Clawback amounts

Recoupment amounts and feedstock adjustment clawback amounts

5.23 Current Subdivision 355-G is remade into a single section and reference to the payment of extra income tax (a recoupment tax) is removed. Instead, the remade provision identifies an amount (a clawback amount) that represents the amount of notional deductions an R & D entity received or is entitled to receive in relation to a recoupment. [Schedule 5, item 29, section 355-440 of the ITAA 1997]

5.24 Current Subdivision 355-H is remade into a single section and the reference to the inclusion of an amount in assessable income is removed. Instead, the remade provision identifies an amount (a clawback amount) that represents the amount of notional deductions an R & D entity received or is entitled to receive in relation to a feedstock adjustment. The clawback amount is the lesser of the feedstock revenue received or the notional deductions attributable to the feedstock output. [Schedule 5, item 29, section 355-445 of the ITAA 1997]

Example 5.3 Clawback amounts In a previous example, Contrast Industries had the following amounts for the 2021-22 income year (the offset year):

aggregated turnover in excess of $50 million;
expenditure of $1 billion;
notional deductions of $160 million; and
a non-refundable R & D tax offset of $71.15 million.

Further to this example, in the 2023-24 income year, Contrast Industries sells a tangible product developed during its 2021-22 income year R & D activities. The tangible product is sold for $20 million but cost $25 million to develop. All of the costs were included in Contrast Industries' notional deductions for the 2021-22 income year.The clawback amount is the lesser of the market value of the tangible product on sale (feedstock revenue) and the tangible product's cost. Here, Contrast Industries has a clawback amount of $20 million.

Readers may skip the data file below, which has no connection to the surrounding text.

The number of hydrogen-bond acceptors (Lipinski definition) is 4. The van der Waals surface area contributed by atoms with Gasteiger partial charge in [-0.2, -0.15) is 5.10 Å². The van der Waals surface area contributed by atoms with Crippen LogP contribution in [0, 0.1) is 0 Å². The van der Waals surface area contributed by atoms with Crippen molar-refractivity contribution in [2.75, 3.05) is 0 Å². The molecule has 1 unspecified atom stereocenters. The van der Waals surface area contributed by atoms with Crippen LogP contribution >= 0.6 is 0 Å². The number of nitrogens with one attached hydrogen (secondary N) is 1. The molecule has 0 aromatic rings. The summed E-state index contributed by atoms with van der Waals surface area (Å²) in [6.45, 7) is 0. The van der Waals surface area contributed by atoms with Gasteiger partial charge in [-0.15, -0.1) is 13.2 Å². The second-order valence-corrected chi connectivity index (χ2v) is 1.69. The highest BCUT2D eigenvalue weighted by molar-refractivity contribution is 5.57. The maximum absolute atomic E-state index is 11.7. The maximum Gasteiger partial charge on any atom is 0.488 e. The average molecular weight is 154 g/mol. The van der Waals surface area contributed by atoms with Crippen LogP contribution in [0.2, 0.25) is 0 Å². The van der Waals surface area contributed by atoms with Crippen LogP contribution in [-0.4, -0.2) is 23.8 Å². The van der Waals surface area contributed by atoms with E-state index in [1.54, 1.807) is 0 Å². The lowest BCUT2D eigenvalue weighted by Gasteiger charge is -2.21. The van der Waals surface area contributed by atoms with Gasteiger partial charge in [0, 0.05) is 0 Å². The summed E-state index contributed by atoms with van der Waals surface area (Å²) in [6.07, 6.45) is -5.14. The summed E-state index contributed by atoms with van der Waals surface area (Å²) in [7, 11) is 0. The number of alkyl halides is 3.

Balancing adjustment clawback amounts

5.25 There are four clawback amounts that relate to assessable balancing adjustments. The primary clawback amount applies for R & D assets held only for R & D purposes. The clawback amount is the balancing adjustment amount capped at the level of the asset's total decline in value (its tax cost less its adjusted value). The cap ensures the clawback does not apply to the extent an R & D asset's has appreciated in value while held. [Schedule 5, item 29, section 355-446 of the ITAA 1997]

5.26 If the R & D asset was only held partially for R & D purposes, a different clawback amount applies. This clawback amount is calculated in a similar way to the primary clawback amount but it is reduced in proportion to its non-R & D use. [Schedule 5, item 29, section 355-447 of the ITAA 1997]

5.27 Different clawback amounts arise if the R & D asset is held by an R & D partnership. These two clawback amounts reflect the first two balancing adjustment clawback amounts: one for R & D assets used only for R & D purposes and one for assets held only partially for R & D purposes. These rules are necessary to ensure the clawback amount arises for the individual R & D entities that are partners in the R & D partnership. [Schedule 5, item 29, sections 355-448 and 355-449 of the ITAA 1997]